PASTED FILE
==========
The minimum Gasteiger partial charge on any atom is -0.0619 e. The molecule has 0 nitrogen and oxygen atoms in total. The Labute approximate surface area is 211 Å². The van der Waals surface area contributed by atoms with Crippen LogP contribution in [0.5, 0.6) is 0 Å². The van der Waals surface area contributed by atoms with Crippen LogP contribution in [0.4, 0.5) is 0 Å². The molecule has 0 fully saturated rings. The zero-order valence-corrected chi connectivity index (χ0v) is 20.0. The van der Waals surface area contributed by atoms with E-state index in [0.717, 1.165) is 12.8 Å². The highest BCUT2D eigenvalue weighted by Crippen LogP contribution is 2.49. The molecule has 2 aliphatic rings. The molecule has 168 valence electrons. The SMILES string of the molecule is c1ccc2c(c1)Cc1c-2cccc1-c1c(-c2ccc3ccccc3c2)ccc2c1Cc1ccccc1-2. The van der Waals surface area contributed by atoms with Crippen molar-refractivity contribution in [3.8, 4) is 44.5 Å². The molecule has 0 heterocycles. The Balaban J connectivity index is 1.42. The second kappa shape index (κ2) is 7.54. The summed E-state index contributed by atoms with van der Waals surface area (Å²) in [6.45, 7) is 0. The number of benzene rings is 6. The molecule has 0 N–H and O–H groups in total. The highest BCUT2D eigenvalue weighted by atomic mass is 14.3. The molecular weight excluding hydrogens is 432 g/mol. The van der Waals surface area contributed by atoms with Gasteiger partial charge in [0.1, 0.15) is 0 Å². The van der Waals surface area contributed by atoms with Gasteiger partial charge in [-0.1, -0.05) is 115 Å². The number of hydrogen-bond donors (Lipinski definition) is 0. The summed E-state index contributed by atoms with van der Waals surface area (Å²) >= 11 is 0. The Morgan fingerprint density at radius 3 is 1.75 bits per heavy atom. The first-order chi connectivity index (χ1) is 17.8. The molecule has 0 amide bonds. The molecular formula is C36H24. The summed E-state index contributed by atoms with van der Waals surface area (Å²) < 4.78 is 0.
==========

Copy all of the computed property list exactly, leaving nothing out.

The minimum Gasteiger partial charge on any atom is -0.0619 e. The molecule has 0 nitrogen and oxygen atoms in total. The Labute approximate surface area is 211 Å². The van der Waals surface area contributed by atoms with Crippen LogP contribution in [0.5, 0.6) is 0 Å². The van der Waals surface area contributed by atoms with Crippen LogP contribution in [0.4, 0.5) is 0 Å². The molecule has 0 fully saturated rings. The zero-order valence-corrected chi connectivity index (χ0v) is 20.0. The van der Waals surface area contributed by atoms with E-state index in [0.717, 1.165) is 12.8 Å². The highest BCUT2D eigenvalue weighted by Crippen LogP contribution is 2.49. The molecule has 2 aliphatic rings. The molecule has 168 valence electrons. The SMILES string of the molecule is c1ccc2c(c1)Cc1c-2cccc1-c1c(-c2ccc3ccccc3c2)ccc2c1Cc1ccccc1-2. The van der Waals surface area contributed by atoms with Crippen molar-refractivity contribution in [3.8, 4) is 44.5 Å². The molecule has 0 heterocycles. The Balaban J connectivity index is 1.42. The second kappa shape index (κ2) is 7.54. The summed E-state index contributed by atoms with van der Waals surface area (Å²) in [6.45, 7) is 0. The number of benzene rings is 6. The molecule has 0 N–H and O–H groups in total. The highest BCUT2D eigenvalue weighted by atomic mass is 14.3. The molecular weight excluding hydrogens is 432 g/mol. The van der Waals surface area contributed by atoms with Gasteiger partial charge in [0.1, 0.15) is 0 Å². The van der Waals surface area contributed by atoms with Gasteiger partial charge in [-0.1, -0.05) is 115 Å². The number of hydrogen-bond donors (Lipinski definition) is 0. The summed E-state index contributed by atoms with van der Waals surface area (Å²) >= 11 is 0. The Morgan fingerprint density at radius 3 is 1.75 bits per heavy atom. The first-order chi connectivity index (χ1) is 17.8. The molecule has 0 amide bonds. The molecular formula is C36H24. The summed E-state index contributed by atoms with van der Waals surface area (Å²) < 4.78 is 0.